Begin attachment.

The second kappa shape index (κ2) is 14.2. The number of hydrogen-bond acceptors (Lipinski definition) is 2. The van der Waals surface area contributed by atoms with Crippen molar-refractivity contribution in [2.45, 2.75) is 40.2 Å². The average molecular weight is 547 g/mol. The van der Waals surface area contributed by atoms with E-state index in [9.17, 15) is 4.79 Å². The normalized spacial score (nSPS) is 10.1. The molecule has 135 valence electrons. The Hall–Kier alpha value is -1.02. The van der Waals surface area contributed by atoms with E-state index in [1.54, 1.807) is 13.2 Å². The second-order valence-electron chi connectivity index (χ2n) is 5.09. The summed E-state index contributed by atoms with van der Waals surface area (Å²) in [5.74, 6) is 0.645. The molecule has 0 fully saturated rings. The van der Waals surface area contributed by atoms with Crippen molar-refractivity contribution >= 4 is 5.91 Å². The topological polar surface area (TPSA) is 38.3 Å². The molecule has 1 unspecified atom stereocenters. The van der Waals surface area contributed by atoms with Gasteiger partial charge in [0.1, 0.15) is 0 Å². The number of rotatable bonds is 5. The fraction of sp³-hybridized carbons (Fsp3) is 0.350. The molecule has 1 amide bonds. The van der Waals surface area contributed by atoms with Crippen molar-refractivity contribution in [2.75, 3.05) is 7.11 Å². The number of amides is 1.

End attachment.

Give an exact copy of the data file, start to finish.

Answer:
The second kappa shape index (κ2) is 14.2. The number of hydrogen-bond acceptors (Lipinski definition) is 2. The van der Waals surface area contributed by atoms with Crippen molar-refractivity contribution in [2.45, 2.75) is 40.2 Å². The average molecular weight is 547 g/mol. The van der Waals surface area contributed by atoms with E-state index in [9.17, 15) is 4.79 Å². The normalized spacial score (nSPS) is 10.1. The molecule has 135 valence electrons. The Hall–Kier alpha value is -1.02. The van der Waals surface area contributed by atoms with E-state index in [1.54, 1.807) is 13.2 Å². The second-order valence-electron chi connectivity index (χ2n) is 5.09. The summed E-state index contributed by atoms with van der Waals surface area (Å²) in [5.74, 6) is 0.645. The molecule has 0 fully saturated rings. The van der Waals surface area contributed by atoms with Crippen molar-refractivity contribution >= 4 is 5.91 Å². The topological polar surface area (TPSA) is 38.3 Å². The molecule has 1 unspecified atom stereocenters. The van der Waals surface area contributed by atoms with Gasteiger partial charge in [0.1, 0.15) is 0 Å². The number of rotatable bonds is 5. The fraction of sp³-hybridized carbons (Fsp3) is 0.350. The molecule has 1 amide bonds. The van der Waals surface area contributed by atoms with Crippen molar-refractivity contribution in [2.75, 3.05) is 7.11 Å². The number of amides is 1.